Nigerian banks have now become the cheapest stocks to buy in Africa as a dollar shortage in the country discourages foreign investors.
Four of the five African stocks with the lowest P/E ratios of companies worth $500 million or more are Nigerian lenders, according to Bloomberg data. The banks are United Bank for Africa (UBA) Plc, Access Bank Plc, FBN Holdings Plc and Zenith Bank Plc, while Johannesburg-traded steelmaker ArcelorMittal South Africa Ltd. completes the quintet.
So far, investors have managed to beat the returns of the Lagos stock market by buying higher yielding debt sold by the government to finance the widening budget deficit.
However, the CBN’s forex restriction policy is worrying foreign investors and causing low valuations.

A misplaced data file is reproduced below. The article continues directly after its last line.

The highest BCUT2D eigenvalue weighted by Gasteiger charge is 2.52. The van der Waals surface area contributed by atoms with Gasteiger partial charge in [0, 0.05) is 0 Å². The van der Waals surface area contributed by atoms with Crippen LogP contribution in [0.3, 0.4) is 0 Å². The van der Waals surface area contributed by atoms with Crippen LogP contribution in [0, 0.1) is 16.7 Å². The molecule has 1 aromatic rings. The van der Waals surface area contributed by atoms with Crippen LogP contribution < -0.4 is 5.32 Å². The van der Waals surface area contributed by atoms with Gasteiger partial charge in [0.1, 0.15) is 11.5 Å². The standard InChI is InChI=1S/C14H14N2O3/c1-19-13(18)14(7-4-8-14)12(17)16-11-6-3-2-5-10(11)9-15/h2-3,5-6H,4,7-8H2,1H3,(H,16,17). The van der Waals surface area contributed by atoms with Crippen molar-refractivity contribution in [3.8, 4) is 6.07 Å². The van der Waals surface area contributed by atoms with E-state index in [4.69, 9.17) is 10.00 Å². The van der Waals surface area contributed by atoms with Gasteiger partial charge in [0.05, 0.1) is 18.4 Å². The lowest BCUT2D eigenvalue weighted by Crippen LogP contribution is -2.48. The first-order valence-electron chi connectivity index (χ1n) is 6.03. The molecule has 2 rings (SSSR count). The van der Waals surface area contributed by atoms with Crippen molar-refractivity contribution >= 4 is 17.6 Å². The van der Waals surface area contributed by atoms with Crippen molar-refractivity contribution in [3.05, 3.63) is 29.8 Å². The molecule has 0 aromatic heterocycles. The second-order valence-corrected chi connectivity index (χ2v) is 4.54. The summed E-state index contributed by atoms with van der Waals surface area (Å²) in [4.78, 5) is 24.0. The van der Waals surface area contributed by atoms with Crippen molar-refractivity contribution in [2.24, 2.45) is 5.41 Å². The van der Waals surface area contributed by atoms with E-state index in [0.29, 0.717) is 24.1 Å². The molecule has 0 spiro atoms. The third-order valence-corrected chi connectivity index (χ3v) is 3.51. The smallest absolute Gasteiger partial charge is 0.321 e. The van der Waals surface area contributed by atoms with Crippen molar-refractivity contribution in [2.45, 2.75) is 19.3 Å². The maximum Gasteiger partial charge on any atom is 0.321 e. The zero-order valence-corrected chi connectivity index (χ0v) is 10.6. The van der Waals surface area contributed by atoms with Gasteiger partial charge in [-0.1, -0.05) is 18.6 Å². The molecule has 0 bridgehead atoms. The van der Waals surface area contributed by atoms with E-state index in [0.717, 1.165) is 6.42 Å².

Usoro Essien, an analyst at Rand Merchant Bank, told Bloomberg, “the currency’s illiquidity has frustrated many foreign investors, so the apathy isn’t just on banks, but the market in general.”
The Nigerian stock market fared well in 2020, ending the year as the best-performing stock market with a 50% rally as local pension funds banned by the state from trading their most lucrative short-term debt poured money into equities.
That liquidity has since largely dried up, with the 151 member benchmark index falling 2.3% this year, with an index of the country’s largest banks falling 3.7% from Monday’s close.
Domestic investors may be drawn back to the undervalued stock market if fixed-income returns prove unattractive, but that probably isn’t enough incentive for non-residents, Essien said. “For the foreign investor, the most important thing is the ability to exit at will.”